A hearing pursuant to People v. Huntley, 15 N.Y.2d 72, 78 (1965) ("Huntley"), was held before County Court Judge Euken on October 30, 1998, to determine the voluntariness of Allen's oral statements to the police. Lopez, the jailhouse informant, and Investigator Harris were the only witnesses at the hearing. Investigator Harris testified that when Allen arrived at the barracks on May 24, 1998, he was present when Investigator Fish read Allen his Miranda warnings, at which point Allen requested the services of a lawyer. Investigator Fish then left the room while Investigator Harris remained. According to Investigator Harris, Allen suddenly said, "I have something I have got to tell you," and spontaneously began recounting the events surrounding the Doan murder. See Transcript of Huntley Hearing at 42-43, Respondent's Appendix of Exhibits ("App.")*fn2 at 166-67. Investigator Harris indicated that he just listened to Allen and wrote down what he said. Investigator Harris testified that he did not ask Allen any questions other than "can [you] repeat what [you] said" or "could you say it louder" Id. According to Investigator Harris, he did not ask for additional details, such as information regarding dates or places or times. Id. at 45, App. at 169. Allen was not asked to give a written statement, nor was he asked to sign Investigator Harris's notes. Id. at 46, App. at 170.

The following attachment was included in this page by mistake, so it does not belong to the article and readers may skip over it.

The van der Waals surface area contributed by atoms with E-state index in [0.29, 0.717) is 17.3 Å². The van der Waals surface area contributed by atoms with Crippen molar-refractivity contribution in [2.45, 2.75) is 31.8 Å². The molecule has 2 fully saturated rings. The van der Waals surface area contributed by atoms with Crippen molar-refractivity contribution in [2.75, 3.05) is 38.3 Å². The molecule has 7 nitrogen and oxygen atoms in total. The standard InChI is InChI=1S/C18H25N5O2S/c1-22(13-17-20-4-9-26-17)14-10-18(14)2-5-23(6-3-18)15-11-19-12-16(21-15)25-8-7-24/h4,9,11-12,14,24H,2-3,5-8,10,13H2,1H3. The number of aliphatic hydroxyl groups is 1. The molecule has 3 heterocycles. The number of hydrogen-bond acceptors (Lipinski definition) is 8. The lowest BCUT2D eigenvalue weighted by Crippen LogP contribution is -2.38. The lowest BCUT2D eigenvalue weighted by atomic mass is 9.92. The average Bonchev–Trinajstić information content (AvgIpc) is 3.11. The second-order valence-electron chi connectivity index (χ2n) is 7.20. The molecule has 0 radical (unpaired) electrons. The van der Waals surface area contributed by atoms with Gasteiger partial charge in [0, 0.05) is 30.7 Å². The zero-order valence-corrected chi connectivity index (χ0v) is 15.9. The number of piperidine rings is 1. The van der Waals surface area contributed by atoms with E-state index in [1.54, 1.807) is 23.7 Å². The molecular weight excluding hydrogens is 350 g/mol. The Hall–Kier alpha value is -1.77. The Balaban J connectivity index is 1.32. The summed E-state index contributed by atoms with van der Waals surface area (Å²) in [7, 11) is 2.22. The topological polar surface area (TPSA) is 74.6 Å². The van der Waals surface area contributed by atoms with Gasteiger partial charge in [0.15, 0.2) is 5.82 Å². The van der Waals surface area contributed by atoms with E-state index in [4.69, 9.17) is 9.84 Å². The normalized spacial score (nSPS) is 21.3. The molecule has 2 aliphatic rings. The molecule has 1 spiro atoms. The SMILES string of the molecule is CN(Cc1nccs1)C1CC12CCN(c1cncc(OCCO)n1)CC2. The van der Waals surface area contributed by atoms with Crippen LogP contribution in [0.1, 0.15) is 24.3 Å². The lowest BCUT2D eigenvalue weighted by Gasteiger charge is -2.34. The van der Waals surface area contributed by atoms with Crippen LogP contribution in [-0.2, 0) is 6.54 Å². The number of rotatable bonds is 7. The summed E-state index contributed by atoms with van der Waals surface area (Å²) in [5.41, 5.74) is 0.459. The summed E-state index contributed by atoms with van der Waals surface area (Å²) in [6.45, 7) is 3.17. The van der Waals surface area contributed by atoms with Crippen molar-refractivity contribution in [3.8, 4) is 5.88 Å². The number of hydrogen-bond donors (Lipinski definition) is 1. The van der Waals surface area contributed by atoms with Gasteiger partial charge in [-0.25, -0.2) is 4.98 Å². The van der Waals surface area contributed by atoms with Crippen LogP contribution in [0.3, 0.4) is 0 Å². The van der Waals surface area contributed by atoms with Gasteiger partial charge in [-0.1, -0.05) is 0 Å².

Investigator Harris testified that Allen did not leave the interrogation room to go use the telephone before he started confessing to the murder. Nor did Investigator Harris offer to have a lawyer contact Allen at that time. Id. at 60, App. at 183. Investigator Harris conceded that Allen was not free to go, even before Allen began making inculpatory oral statements that afternoon. Id. at 62-63, App. at 185-86. Once Allen completed giving his oral statement, he was placed under arrest.

  Judge Euken issued a written decision denying Allen's motion to suppress on November 30, 1998. The court observed that under New York law, "[o]nce an attorney has entered the proceeding, the police may not question a suspect in the absence of counsel unless there is an affirmative waiver in the presence of counsel of the defendant's right to counsel." 11/30/98 County Court Order, App. at 227 (citing People v. Arthur, 22 N.Y.2d 325, 329 (1968)). However, the court noted, the rule in People v. Arthur "does not apply when the defendant makes spontaneous admissions that are not the product of police interrogation." Id. (citing People v. McKie, 25 N.Y.2d 19, ...